I almost called myself Daisy for this tip because I’m embarrassed to admit: I love clichés. They seem to go down like ice cream or cool water whichever you like best.
A cliché can be a word, a phrase, or an idea. Many clichés come from the Bible and Shakespeare’s writing. It’s called a cliché because it’s considered old, overused, hackneyed. All my writing teachers, whether in books or in classes, tell me clichés are not acceptable. Okay. I don’t want to use them all the time, or even hear them all the time. But, you have to admit; they make instant pictures in your mind and explain things that could take a lot more words to explain. Sometimes, they’re funny. Those are usually the ones that come from just plain folks, such as: busier than a one-armed paperhanger, slick as a whistle.
There are ways to get around the no clichés rule. For one, you may allow them to come from an appropriate character’s mouth. Jean used a cliché in my new novel, Clear Spring. In an email to her daughter, she says, “Forewarned is forearmed.” It means, if you know what’s coming, you might be able to protect yourself.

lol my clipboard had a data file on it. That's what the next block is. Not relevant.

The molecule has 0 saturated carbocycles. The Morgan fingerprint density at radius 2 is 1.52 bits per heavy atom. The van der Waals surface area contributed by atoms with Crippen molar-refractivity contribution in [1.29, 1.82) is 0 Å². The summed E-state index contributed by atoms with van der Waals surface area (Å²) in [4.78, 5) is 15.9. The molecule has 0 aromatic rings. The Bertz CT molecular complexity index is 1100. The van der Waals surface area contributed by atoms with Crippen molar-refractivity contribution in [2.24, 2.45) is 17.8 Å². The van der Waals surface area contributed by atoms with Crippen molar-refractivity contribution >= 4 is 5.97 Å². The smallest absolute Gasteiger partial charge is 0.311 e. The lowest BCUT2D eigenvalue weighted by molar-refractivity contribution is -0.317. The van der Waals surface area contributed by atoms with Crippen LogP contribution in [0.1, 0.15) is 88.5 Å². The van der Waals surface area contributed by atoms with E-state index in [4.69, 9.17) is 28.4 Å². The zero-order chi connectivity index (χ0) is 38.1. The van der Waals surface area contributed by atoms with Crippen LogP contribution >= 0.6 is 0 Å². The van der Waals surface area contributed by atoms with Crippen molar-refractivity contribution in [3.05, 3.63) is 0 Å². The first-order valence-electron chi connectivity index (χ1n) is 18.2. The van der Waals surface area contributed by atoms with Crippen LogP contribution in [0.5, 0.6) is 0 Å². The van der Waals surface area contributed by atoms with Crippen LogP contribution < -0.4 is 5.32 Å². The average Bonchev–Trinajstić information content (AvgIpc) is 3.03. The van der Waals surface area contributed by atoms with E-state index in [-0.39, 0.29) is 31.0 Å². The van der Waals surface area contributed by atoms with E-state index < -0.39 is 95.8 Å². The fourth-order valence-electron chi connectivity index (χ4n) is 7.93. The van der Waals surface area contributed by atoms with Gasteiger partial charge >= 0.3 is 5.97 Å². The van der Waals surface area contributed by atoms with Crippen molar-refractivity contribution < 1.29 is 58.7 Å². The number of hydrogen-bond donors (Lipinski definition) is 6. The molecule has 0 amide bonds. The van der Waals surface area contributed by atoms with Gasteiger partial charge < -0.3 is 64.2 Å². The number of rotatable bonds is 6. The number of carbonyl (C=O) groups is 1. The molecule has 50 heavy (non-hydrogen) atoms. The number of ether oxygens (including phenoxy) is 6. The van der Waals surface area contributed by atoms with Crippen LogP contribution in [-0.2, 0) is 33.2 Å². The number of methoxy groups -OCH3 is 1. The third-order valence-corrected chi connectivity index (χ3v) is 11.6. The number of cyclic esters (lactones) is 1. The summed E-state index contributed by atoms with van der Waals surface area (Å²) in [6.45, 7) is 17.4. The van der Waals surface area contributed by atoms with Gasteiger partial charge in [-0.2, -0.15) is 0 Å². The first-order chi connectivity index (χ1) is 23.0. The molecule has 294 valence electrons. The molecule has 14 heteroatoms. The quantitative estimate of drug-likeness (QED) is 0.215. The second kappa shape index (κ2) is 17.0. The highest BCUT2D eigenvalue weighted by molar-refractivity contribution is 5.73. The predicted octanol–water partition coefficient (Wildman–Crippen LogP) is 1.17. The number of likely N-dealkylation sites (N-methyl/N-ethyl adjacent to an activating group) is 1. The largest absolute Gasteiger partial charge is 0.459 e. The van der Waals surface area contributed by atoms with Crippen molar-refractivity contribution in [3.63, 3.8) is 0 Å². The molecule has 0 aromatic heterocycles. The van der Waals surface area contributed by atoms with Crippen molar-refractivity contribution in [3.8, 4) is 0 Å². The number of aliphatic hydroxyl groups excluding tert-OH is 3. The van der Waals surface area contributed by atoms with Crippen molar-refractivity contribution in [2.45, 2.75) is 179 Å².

Other ways to use them is in casual writing such as emails and personal memoir…blogs, too, depending on the blog. A cliché may be useful as a launching pad by changing the words, but keeping the idea.
In English, we have something called idiom. I think of idiom as a certain way of conveying an idea. Don’t we usually say soldiers and sailors, or apples and oranges? If you switch them around, it’s going to interrupt your reader for a tick. You don’t want to do that if you can help it. Idiom and clichés are so much alike that I can’t tell the difference, but on www.mavenrandomhouse.com, The Maven says, “Words and phrases (idiom and cliché) become popular for a reason, and judicious use of them should not be entirely discouraged.” There. That takes a load off. Does it float your boat at all?